Our six weeks of stringent travel became a bit of a problem. We changed our return tickets and pushed our travel plans back by several weeks. It would be the first of many changes in our travels. Each change would require hours of discussion with airline executives because we had purchased the original tickets in Uganda. This doesn’t make one bit of difference anymore but then, in the immediate wake of 9/11, our tickets were flagged and every interaction from security to check in to itinerary changes would require an Act of Congress to work through. Or so it felt.
I’m glad I didn’t know then how many times I would face those horrible phone calls.
There was a long road ahead of us.
Grief pressed into our lives in fresh waves. Jeff’s dear Granddad Cash had passed away on the 9th of September and due to the terror attacks two days later, Jeff’s desire to return for the funeral was completely thwarted. We arrived in America one month following Granddad’s burial and quickly received news that my best friend in Uganda had passed away suddenly. She was only 25 years old and we left her very healthy. I was devastated. Like the passing of Jeff’s Granddad, we could not experience the healthy process of the funeral and burial with our family and community. This absence of proper closure, especially involving such precious people in our lives, expanded and lengthened the grief for us. We learned about this as we experienced it. But we would feel the toll for years.
We had made a job change early in 2001 which left us without a regular salary. The Lord so faithfully provided for us, but each day held many question marks. We spent one year without salary, traveling internationally and across the United States with two young children and an ill expectant Mommy. It was a very difficult time to be broke.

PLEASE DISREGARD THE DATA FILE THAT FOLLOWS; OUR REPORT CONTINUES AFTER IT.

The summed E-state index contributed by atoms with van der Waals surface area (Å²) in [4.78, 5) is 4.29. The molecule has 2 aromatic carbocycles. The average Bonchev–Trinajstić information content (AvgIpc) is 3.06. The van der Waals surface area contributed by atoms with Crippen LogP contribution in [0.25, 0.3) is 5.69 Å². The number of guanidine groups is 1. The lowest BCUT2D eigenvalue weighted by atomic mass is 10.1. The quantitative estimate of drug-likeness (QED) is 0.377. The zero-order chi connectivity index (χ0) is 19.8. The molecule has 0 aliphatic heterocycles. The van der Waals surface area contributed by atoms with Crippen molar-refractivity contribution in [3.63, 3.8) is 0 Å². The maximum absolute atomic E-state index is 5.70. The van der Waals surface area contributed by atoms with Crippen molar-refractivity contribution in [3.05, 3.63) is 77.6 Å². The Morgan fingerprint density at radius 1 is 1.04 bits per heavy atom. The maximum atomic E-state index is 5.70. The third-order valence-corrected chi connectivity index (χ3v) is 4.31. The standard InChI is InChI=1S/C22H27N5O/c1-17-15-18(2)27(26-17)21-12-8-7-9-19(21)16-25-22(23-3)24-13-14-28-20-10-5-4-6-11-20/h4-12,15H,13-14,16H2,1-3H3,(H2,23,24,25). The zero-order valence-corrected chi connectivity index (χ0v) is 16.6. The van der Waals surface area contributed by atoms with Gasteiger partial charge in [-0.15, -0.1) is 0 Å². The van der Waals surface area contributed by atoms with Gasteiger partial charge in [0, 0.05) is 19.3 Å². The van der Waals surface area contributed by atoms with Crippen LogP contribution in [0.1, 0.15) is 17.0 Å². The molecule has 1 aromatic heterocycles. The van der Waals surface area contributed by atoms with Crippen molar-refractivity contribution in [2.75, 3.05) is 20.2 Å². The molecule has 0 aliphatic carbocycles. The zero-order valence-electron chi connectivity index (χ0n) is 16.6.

We weathered some uniquely painful ministry circumstances that were slow to resolve and which magnified our grief. We faced rejection and redirection and an oppressively constant change of plans.
Our fundraising efforts had disappointing results. We were well received in every church we visited but no church that was already involved in our ministry could commit to complete oversight.
We ended our fund raising sweep across America just before Christmas and landed weary in Texas to spend the holidays with my family.
My pregnancy sickness was just beginning to ebb. But in the days following Christmas my extended family realized we had shared more than presents in our celebrations. Many of us became ill with a horrible strain of the flu.
My sweet grandmother (Mam-ma) was the one hit the hardest. She had been in failing health for some years and this bout of illness and the ensuing health complications led to many weeks of struggle. In late February, Mam-ma passed from this life. Our grieving hearts shattered again as we said goodbye to another precious person in our lives.
In the weeks following Mam-ma’s funeral, Jeff’s body succumbed to sickness and he was diagnosed with pneumonia.
It was a difficult time.
We were navigating grief, seemingly endless sickness and the difficulties of fundraising from borrowed space and depleted energy.